The immediate reaction of many non-Spanish people to bull fighting is that it is sick, animal killing, unmoral entertainment. To many others around the world, though, bull fighting is a sport which involves courage, skill, and power, in a struggle between man and beast. This purpose of this paper is not to discuss the moralities of bullfighting though, it is to give some information on a sport which is loved by many throughout the world.
A bull fight, or corrida de toros, consists of three matadors, and six matches, which each take about 20 minutes to complete. These fights take place in a bull fighting arena, or plaza de toros. The least experienced matador will take the first and fourh matches, and the best matador will fight in the third and last matches.
The matadors are not alone. They are accompanied by three banderilleros and two picadores. The matador wears a brightly colored costume known as the suit of lights. His assistants wear less flashy costumes.
The movement from act to act in the bull-fight is divided by a trumpet blast. The first trumpet signals the paseo, or march of the bull-fighters. The second trumpet proclaims the entrance of the bull. The matador first watches his chief assistant perform some passes with the yellow and magenta cape, in order to determine the bull’s qualities and mood, before taking over himself. During this period the matador is testing the bull’s speed, power and tendencies to hook one way or the other. Information learned now is crucial for a successful fight
The third trumpet signals the entrance of the picadores, mounted on horse back, who carry long pikes with a steel tip which is prevented from going more than four inches into the bull’s flesh by a metal guard. The bull carries its head and horns high, so the aim of the picador is to weaken the massive tossing muscle (the morrillo) between the shoulder blades. When the bull charges, the picador leans out and thrusts the pike into the bull’s shoulders.
The brave bull disregards the pain and charges harder into the pike. The cowardly bull backs away and is reluctant to charge again and may be booed by the crowd. The trial of the picks is over at the bull-ring president’s descretion, but usually after 2 or 3 picks, which are spearated by a quite, or rescue, in which the bull is lured away from the horse by the banderilleros.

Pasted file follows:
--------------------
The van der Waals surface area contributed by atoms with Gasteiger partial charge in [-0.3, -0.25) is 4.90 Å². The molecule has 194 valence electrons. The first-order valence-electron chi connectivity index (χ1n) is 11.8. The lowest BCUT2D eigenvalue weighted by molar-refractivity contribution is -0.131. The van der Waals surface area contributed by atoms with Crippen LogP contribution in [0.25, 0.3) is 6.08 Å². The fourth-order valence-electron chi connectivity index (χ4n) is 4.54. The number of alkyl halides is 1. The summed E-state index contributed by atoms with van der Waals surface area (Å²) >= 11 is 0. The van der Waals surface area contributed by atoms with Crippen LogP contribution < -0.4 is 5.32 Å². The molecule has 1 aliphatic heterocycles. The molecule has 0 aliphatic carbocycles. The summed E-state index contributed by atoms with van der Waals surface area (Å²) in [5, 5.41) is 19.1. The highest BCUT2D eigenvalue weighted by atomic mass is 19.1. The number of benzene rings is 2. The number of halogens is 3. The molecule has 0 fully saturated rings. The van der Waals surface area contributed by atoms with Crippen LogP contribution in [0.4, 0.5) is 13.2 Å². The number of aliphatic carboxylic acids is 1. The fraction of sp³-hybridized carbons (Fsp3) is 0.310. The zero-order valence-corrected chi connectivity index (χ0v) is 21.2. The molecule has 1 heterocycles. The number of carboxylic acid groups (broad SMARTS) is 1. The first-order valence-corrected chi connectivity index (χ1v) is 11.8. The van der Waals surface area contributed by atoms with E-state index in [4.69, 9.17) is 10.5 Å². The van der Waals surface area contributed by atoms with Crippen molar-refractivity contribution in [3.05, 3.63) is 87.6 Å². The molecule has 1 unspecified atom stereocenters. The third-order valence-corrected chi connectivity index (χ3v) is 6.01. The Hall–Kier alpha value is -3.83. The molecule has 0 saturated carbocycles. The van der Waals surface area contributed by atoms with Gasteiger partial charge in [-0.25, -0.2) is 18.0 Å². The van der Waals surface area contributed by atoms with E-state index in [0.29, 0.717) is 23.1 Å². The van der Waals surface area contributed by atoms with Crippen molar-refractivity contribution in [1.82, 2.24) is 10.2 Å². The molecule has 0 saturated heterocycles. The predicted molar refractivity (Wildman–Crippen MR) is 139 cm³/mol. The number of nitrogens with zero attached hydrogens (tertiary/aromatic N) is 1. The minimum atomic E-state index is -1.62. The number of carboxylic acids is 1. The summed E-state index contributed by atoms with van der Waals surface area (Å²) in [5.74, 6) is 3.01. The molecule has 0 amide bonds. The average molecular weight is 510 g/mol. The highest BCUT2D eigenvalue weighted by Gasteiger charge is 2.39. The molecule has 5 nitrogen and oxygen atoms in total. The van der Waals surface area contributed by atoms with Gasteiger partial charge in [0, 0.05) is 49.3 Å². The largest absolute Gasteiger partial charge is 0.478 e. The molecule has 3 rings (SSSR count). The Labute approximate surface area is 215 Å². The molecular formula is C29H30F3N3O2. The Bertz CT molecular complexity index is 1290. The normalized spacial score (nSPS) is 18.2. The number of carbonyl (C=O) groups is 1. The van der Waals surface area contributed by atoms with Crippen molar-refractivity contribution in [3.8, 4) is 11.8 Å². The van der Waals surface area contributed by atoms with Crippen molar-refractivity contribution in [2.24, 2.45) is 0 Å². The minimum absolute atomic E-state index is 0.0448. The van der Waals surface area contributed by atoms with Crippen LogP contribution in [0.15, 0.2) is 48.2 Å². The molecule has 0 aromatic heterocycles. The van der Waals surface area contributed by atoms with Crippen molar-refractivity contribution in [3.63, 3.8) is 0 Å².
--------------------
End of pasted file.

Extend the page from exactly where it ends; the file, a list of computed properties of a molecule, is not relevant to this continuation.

Following the fourth trumpet the banderilleros attempt to place their banderillas in the bull’s withers, again trying to weaken the bull so that the matador is able to work more closely with it. The banderillas are wooden sticks decorated with colored paper and with a steel harpoon on the end. The banderilleros usually run in a quarter circle leaning over the bull’s horns to place the banderillas.
On the fifth trumpet blast, the matador removes his black winged hat and dedicates the death of the bull to the president or the crowd before beginning his faena. The faena is the most beautiful and skillful part of the fight. This is where the matador must prove his courage and artistry.
The faena consists of a series of passes made with a muleta. This is a piece of thick cloth draped over a short stick, which is held in the left hand. The matador also uses a killing sword, which is always held in the right hand. The classic pass is called the natural, in which the muleta is first held in front of the matador to site the bull and is then swung across and away from the matador’s body hopefully leading the bull toward it. The matador will continue to perform a number of different passes varying in skill until he has demonstrated his complete control over the charging bull.
The bull is now ready to be killed. The matador stands about ten feet from the bull, keeping the bull fixated on the muleta held low in the left hand, and aiming the sword between the shoulder blades. The matador attacks pushing the sword over the horns and deep between the shoulder blades. If the sword goes in to the hilt it is an estocada but if it hits bone it is a pinchazo. An estocada usually results in the bull dropping immediately to its knees and dying. If the bull fails to die, the matador may bring out a descabello (a sword with a short cross piece at the end) which he stabs into the bull’s neck severing the spinal cord. Finally, the fight is over.
According to the bravery and skill of the matador, they can be awarded trophies by the president. These “trophies” are actually the ears, tail, and hoof of the bull. The crowd shows their respect by waving white handkerchiefs. If the mantador feels that the were a worthy audience, he throws the trophies into the stands. In return, the people throw hundreds of flowers, which are collected by the mantador’s assistants.
To me, bull fighting sounds like very interesting and exiting entertainment. I hope that some day, I have the oportunity to attend a corrida de torros.